Sunday, February 25, 2024

Movie Review: ‘A First Farewell’ Is An Authentic Look into Chinese Uyghurs’ Everyday Life

Director: Wang Lina

Writer: Wang Lina

Stars: Isa Yasan, Kalbinar Rahmati

Synopsis: Two Chinese Uyghur children and their families’ joys, struggles, predicaments and separations as they make tough decisions to better their life.

Echoing the global society’s growing humanitarian concerns towards Chinese Uyghurs’ living conditions, Chinese director Wang Lina’s Uyghur language film A First Farewell is a realistic and respectful representation of the Muslim ethnic minority in China’s westernmost province Xinjiang. Dedicated to her own hometown county Shaya, where the film’s narratives take place, Wang applies a verité docudrama approach of recording and retelling regional Chinese Uyghurs’ authentic personal stories.

A First Farewell constructs a linear timeline of two Chinese Uyghur children Isa (Isa Yasan) and Kalbinar (Kalbinar Rahmati)’s friendship and separation – throughout one year of seasonal changes that sweep through Shaya’s vast, varying landscapes of poplar woods, gritty deserts and reed beds. Wang and the film’s cinematographer Li Yong rhythmically pace themselves in switching back and forth between wide shots where the children are dotted amidst the lands and horizons – and panning shots and close-ups that foreground their layered emotions of happiness, grievances, and helplessness.

While Isa takes on strenuous family responsibilities at too young an age, as his deaf mother’s primary caretaker and his overworked father’s sole farmhand, Kalbinar is able to preserve the integrity of her childish naivete and vivacious personality. Their complementary bonding supports them to navigate around their family struggles and stringent schoolworks, but their sense of immobility towards an uncertain future keeps looming over them and their rural community.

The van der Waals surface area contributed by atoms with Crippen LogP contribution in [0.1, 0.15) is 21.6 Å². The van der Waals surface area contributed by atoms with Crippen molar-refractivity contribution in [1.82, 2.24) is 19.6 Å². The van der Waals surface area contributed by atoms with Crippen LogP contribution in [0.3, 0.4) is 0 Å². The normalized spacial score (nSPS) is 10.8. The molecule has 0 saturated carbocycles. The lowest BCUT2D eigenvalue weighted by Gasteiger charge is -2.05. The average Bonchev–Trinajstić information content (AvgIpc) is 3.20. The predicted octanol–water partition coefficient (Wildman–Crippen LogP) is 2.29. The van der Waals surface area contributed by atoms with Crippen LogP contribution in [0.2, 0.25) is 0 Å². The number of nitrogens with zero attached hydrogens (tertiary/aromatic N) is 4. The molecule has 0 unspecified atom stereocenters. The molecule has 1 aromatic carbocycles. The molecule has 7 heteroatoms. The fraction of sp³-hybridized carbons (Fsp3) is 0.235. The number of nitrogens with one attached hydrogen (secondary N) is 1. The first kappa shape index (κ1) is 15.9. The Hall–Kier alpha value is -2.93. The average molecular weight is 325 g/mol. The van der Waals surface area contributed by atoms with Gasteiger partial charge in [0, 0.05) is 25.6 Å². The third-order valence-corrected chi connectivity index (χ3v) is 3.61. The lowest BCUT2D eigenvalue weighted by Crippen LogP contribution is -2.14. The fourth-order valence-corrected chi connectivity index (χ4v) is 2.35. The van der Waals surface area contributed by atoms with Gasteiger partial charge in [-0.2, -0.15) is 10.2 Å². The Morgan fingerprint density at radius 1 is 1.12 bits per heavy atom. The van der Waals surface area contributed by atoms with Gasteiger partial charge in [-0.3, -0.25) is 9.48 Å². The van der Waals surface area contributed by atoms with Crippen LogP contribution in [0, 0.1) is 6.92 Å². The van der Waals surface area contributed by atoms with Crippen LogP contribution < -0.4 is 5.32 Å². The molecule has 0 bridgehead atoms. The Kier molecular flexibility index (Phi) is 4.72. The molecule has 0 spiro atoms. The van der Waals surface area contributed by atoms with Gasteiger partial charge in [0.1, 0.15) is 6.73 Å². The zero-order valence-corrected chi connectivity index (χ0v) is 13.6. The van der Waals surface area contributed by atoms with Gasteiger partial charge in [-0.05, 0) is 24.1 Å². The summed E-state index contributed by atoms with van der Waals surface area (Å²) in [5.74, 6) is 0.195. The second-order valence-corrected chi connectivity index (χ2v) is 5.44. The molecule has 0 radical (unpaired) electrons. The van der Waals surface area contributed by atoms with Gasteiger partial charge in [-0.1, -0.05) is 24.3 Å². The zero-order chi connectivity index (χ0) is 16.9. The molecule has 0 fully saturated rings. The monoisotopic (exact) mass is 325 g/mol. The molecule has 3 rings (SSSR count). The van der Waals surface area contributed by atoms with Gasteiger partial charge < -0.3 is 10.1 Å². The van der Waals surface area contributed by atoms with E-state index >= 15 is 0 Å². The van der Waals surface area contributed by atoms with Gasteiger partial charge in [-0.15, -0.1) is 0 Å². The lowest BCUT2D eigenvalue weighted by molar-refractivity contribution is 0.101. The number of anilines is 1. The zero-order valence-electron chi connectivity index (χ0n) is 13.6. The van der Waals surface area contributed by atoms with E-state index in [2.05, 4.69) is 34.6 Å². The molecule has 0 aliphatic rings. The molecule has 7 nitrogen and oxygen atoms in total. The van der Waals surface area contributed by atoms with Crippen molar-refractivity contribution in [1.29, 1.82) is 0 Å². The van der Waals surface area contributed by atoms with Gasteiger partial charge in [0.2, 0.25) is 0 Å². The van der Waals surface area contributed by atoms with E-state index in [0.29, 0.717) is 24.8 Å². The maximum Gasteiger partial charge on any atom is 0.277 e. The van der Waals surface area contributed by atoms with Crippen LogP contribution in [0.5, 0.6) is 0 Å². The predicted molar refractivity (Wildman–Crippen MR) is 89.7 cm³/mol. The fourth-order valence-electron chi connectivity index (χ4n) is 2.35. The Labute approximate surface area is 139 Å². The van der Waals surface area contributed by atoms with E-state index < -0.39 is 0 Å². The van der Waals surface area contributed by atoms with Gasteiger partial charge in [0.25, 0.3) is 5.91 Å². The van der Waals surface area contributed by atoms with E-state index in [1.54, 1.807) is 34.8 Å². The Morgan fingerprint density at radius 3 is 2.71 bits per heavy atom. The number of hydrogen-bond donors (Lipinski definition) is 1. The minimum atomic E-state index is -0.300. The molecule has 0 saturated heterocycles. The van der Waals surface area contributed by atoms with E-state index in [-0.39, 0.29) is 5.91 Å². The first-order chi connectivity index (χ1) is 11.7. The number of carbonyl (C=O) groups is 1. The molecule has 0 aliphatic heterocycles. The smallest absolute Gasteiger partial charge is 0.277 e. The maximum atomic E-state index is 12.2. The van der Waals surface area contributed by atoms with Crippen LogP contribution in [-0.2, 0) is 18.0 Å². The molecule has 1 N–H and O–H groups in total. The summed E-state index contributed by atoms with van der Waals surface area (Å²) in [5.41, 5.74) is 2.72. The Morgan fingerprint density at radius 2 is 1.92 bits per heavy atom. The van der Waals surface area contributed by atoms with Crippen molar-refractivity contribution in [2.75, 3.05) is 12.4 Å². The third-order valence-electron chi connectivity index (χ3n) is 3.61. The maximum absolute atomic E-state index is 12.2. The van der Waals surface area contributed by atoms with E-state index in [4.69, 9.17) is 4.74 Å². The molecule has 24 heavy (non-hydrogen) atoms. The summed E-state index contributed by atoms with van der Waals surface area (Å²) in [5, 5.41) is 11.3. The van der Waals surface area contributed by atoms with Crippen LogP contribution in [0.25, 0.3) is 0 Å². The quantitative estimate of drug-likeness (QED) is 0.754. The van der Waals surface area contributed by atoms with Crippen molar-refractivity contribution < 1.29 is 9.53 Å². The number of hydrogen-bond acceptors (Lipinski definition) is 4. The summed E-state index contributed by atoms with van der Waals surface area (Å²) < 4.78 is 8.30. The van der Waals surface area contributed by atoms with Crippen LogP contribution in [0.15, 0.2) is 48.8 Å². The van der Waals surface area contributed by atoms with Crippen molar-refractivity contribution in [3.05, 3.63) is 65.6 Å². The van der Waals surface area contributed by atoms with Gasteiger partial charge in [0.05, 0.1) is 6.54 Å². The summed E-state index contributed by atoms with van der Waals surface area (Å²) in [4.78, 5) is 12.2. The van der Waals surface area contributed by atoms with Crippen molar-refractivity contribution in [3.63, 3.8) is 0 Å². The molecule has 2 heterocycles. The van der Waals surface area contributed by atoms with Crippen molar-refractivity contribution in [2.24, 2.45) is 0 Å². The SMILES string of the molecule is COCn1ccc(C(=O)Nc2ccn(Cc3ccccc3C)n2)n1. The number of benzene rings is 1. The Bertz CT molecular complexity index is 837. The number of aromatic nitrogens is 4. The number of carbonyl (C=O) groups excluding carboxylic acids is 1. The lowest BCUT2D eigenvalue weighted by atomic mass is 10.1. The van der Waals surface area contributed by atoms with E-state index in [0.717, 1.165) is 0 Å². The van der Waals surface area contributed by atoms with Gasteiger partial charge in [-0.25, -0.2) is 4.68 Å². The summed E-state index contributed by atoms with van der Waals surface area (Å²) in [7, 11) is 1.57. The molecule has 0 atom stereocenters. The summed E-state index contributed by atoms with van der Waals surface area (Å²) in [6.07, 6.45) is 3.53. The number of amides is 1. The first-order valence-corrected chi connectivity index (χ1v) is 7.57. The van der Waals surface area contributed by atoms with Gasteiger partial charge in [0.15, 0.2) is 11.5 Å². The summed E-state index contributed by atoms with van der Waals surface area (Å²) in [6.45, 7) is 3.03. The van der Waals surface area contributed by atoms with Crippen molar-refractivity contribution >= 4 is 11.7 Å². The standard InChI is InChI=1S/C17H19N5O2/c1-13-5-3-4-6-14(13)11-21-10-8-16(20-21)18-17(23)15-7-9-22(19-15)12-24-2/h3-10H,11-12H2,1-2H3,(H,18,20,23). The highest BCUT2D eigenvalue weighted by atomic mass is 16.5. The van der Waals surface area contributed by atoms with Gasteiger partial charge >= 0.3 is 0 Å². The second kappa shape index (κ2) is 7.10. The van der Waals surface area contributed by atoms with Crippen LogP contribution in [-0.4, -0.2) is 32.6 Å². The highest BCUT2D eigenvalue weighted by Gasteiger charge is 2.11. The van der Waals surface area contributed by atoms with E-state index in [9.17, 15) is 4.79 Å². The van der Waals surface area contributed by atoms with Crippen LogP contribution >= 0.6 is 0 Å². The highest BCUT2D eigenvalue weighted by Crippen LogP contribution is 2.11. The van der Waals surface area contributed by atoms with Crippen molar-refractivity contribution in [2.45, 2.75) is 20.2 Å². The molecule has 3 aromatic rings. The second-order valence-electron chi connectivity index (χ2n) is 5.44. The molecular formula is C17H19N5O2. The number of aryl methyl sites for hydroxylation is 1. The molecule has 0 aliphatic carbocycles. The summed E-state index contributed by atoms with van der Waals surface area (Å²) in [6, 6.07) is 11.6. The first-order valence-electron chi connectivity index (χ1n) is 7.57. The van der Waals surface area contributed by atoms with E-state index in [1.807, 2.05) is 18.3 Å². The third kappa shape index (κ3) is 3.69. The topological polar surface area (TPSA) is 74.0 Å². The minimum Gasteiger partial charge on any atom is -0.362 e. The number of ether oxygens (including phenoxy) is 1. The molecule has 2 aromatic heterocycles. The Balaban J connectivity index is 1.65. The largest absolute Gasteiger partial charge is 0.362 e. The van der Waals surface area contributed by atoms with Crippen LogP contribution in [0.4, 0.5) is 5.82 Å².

Wang experiments with her genre-subverting concept of “hometown realism” by using non-professional child actors such as Isa and Kalbinar to play themselves, whose visceral, naturalistic performances bring out their real-life coming-of-age stories – mirroring the director’s own childhood at the film’s auteuristic and autobiographical core. Wang’s deep love for the land and people of Shaya resides within her location shootings – which personify the natural sceneries by rendering an intimate, nurturing dynamic between the children and their motherland.

But what constantly compels the children’s parents to leave their beloved motherland is Xinjiang’s unstoppable urbanization progress: they believe that they will be guaranteed a better material life if they move to the province’s Mandarin-dominated cities, while their children will have a brighter future if they can speak Mandarin fluently – which eventually leads to Isa and Kalbinar’s separation. Wang builds up two contrasting settings: the native lands where the children are carefree, enjoying their unfiltered adolescence; and their Mandarin-mandatory school that suppresses and humiliates them whenever they have trouble learning China’s official national language.

Although Wang opts for a de-politicized stance in this film via a humane and anthropological lens of direct cinema, her conscious narrative and audiovisual juxtaposition – of the children’s freedom in nature and their constraint at school – manifests the nation state’s topdown economic and educational policy in homogenizing regional Uyghur cultures.

Within the static, monotonous setting of Kalbinar’s classroom full of Uyghur schoolchildren, they are together loudly reciting a traditional Chinese poem in Mandarin – without understanding its actual meaning. Then the film immediately cuts to the open, breezy cotton field where Kalbinar and her family are singing a Uyghur love song together – which is the real poetry that celebrates the beauty of Uyghur people’s everyday life. This juxtaposition solidifies the intrinsic connection between the Uyghur people and their mother tongue while lamenting this native language in peril under China’s institutional Mandarin homogenization.

From the children’s innocent perspectives of their separation from a dear friend, this film is an essential and emotional viewing experience of looking into Chinese Uyghurs’ daily struggles of economic predicaments and identity crises. In the film’s end, Isa and Kalbinar bid farewell to each other. But it leaves us ponder on the more profound “farewells” between the Uyghur people and their hometowns, languages, and cultures.

Streaming on Vimeo on Demand:


Grade: A

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